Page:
On October 31, the U.S. Department of Health and Human Services Office of Inspector General (OIG) released its 2015 Work Plan
. While the scope of the Work Plan is broad, you should know about several areas of special attention, related to HIPAA enforcement, which in recent years has become far more pro-active and aggressive.
For the first time, OIG will review hospitals’ compliance with specific HIPAA contingency planning requirements. The expectation is that hospitals have plans to assure the security of PHI in the event of any disruption of IT services. Government fines are just the start of your risk exposure – litigation awards in healthcare data breach lawsuits
run in the millions of dollars.
This OIG action only affects hospitals directly (for the time being, at least) However, it’s a not-so-subtle nudge for ALL healthcare professionals and providers. The new year is an excellent time to review your own contingency plans and take any necessary steps to be ready in case your business is audited for HIPAA compliance
Electronic Health Records (EHR) Technology
A more expansive OIG action will be to review health care providers’ EHR systems against “meaningful use” criteria. The first objective of this review is to ensure accurate EHR Incentive Program payments to health care providers. Additionally, OIG will review and assess EHR systems for security compliance.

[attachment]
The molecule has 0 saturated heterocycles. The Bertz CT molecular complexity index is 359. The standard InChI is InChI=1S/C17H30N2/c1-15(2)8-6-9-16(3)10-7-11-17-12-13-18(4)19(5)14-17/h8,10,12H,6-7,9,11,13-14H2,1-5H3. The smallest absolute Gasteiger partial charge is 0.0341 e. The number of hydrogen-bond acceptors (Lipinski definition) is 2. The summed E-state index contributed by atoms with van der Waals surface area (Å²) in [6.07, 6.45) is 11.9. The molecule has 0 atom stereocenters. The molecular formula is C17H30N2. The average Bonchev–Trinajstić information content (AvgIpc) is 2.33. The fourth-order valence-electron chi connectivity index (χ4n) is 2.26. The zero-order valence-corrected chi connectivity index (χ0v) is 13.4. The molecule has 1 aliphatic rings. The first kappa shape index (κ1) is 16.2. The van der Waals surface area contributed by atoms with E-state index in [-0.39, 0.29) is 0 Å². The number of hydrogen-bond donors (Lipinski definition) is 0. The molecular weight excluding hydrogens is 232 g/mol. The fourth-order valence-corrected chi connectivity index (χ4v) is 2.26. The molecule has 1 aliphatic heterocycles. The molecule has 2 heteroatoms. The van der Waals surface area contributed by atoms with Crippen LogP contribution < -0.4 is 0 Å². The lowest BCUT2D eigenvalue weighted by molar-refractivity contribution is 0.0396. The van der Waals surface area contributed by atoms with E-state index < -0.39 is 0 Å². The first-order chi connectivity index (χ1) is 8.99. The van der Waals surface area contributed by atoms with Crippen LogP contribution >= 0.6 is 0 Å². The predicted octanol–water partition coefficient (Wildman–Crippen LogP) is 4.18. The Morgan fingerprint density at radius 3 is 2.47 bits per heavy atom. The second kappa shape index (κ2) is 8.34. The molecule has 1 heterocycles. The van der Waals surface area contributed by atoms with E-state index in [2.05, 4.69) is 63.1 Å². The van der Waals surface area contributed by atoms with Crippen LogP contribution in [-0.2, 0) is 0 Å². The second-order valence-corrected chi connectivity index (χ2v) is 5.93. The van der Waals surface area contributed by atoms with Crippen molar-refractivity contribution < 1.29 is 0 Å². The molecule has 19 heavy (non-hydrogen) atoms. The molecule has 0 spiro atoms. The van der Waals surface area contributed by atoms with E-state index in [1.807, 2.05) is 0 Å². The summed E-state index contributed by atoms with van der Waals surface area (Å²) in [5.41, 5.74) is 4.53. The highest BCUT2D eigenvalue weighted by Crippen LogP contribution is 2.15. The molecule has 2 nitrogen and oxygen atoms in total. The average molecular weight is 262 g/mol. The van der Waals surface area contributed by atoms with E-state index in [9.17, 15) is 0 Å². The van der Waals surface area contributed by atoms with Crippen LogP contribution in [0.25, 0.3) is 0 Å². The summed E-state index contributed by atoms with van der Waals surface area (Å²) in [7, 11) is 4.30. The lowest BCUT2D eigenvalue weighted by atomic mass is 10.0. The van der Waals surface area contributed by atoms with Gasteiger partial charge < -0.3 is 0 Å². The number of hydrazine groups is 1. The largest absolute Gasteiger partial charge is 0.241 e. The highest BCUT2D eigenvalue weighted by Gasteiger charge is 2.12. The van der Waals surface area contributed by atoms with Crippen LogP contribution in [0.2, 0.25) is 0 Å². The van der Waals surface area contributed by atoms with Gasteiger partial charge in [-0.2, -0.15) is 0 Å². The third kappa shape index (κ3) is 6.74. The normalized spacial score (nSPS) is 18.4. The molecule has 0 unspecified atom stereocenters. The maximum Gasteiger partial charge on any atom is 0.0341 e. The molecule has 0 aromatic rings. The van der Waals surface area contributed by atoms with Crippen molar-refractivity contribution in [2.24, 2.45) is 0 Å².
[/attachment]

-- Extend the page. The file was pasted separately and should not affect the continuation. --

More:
ALL heath care professionals and providers will be subject to this OIG review, so designate an EHR technology review team to ensure that your systems are buttoned up. Yes, a reputable EHR system will have robust safeguards. However, the risk of a PHI data breach
is always present.
Your third-party vendors (“business associates”) share responsibility for PHI security. As of September 23, 2014, HHS requires that they be in full compliance with the HIPAA Omnibus Rule. In a nutshell, this means that they have to abide by the same HIPAA regulations that your organization does.
Note that this compliance deadline has passed, so know your risk exposure and make plans to mitigate it. Offsite storage is an excellent, reliable option
. Right now, your business associates—as well as any subcontractors they employ—must be in full compliance with the HIPAA Omnibus Rule. Check in with them on their HIPAA compliance status. If they’re falling short, discuss the consequences of their continued non-compliance.
We’re here to help!
There’s a lot to know about HIPAA compliance
, and a lot to keep up with. You can count on Corodata to be your go-to resource for HIPAA expertise. Our entire staff undergoes annual training on HIPAA policies and changes, so we’re always up to date.